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Why Oak Barrels?
Why Oak is Used for Wine Aging

Doug Badenoch, owner of the Wine Gallery in Bozeman, Montana, ran this in his newsletter last week and when he asked to adapt our "We Join a Wine Club" article from last week, I offered to trade.


Oak barrels costing over $1,200 apiece may be the second largest expense for most wineries after the grapes. Mass produced wines may get their oak influences from oak chips or staves inserted in stainless steel tanks, but most of the fine wine producers, define this as those who will take you on a tour, depend on barrels.

Wine and oak are a marriage made in heaven. Most medium to heavy bodied wines (both white and red) benefit from some contact with oak barrels. Oak is used as a spice to enhance the flavors and impart character to the fermented fruit.

Making oak barrels is a complicated process. Of the 400 odd species of oak, less than ten species are used to make oak barrels for wine. The ideal oak tree is over 100 years old, and has lived in a cool, dry forest. Cool and dry results in slower growth with grain or growth rings that are closer and tighter. As a result, the tannins are more evenly distributed and mellower when the oak comes into contact with wine.

After the tree has been harvested, the wood is hand split along the natural grain lines making the rough barrel staves. These staves are seasoned for 2-3 years outdoors in the sun, rain and wind. During this period, the harsh tannins are leached out and the mellower, soft tannins remain.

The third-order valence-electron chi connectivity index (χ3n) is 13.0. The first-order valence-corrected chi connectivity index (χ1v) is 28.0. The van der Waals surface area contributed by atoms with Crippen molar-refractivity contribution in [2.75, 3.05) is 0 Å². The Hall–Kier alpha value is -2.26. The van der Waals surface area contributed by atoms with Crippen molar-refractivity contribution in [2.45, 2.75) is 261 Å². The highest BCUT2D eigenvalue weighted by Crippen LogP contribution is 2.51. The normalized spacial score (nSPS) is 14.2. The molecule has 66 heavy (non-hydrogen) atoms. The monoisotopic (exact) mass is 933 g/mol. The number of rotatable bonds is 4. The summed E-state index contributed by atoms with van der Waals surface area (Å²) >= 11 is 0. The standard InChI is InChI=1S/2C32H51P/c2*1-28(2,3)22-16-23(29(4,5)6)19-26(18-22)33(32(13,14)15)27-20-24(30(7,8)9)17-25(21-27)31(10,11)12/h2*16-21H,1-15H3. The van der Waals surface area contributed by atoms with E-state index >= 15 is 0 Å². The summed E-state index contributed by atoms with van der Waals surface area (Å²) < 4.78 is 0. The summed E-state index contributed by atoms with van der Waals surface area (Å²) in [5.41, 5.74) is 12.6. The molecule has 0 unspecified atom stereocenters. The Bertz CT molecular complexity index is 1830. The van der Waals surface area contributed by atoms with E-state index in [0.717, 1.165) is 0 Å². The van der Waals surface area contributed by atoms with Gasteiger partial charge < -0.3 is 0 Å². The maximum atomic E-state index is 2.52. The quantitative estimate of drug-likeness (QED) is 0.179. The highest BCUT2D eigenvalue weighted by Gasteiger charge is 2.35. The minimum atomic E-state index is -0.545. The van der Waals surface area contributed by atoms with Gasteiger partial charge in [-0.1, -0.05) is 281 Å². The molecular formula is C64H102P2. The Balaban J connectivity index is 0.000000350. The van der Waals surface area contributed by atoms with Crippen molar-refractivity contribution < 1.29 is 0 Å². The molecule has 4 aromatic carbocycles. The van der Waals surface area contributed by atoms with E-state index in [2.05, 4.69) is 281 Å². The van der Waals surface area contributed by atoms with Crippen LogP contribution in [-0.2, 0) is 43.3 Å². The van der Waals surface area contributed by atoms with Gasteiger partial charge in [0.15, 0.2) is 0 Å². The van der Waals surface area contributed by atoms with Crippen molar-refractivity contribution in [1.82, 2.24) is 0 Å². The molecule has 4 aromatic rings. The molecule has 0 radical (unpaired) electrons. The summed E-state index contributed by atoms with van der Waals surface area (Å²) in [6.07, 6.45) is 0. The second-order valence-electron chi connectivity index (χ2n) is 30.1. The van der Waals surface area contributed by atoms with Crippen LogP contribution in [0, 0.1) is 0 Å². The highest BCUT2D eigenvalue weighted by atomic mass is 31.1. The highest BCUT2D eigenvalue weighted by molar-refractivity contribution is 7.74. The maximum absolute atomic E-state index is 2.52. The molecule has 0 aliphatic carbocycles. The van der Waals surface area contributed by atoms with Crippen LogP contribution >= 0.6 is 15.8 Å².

To make the barrel, the staves must be shaved so they fit as closely as possible. Any gaps in the staves would allow air to enter and wine to leak out. The barrel is formed over an open fire to make the staves more pliable and iron rings are hammered into place to hold the barrel together. The fire also caramelizes some of the wood's natural sugar into toasty, spicy, vanilla flavors. These flavors are ultimately imparted to the wine.

Oak barrels make wine softer and mellower through a couple of processes. One is the permeability of oak. Wine evaporates out of the barrel and oxygen seeps in. The slow oxidation of wine mellows the grape tannins and softens the hard edges. The interaction of the yeast and the wood is also important to the maturation of the wine.

Oak contains several organic chemical compounds which leave their mark on the flavor, aroma and texture of wine. Tannins in oak impart vanilla, tea, tobacco and even notes of sweetness. New barrels impart stronger flavors and used barrels contribute more subtle nuances.

Winemakers have many choices when it comes to barrels. American oak barrels impart a stronger wood flavor and more vanilla. French oak barrels impart more of the sweet spices of cinnamon and nutmeg. Some barrels receive toastier flavor from longer exposure to fire during the barrel-making process and toast may be more appropriate for certain white wines. In addition, winemakers can age wine in new barrels, used barrels or a combination of new and used to achieve the proper seasoning for the wine they make.

Barrels can vary in size but most hold about 60 gallons (~225 liters). Hogshead are slightly larger at 80 gallons (300 liters) and are used when winemakers want less oak suffused into more delicate reds like Sangiovese and Pinot Noir.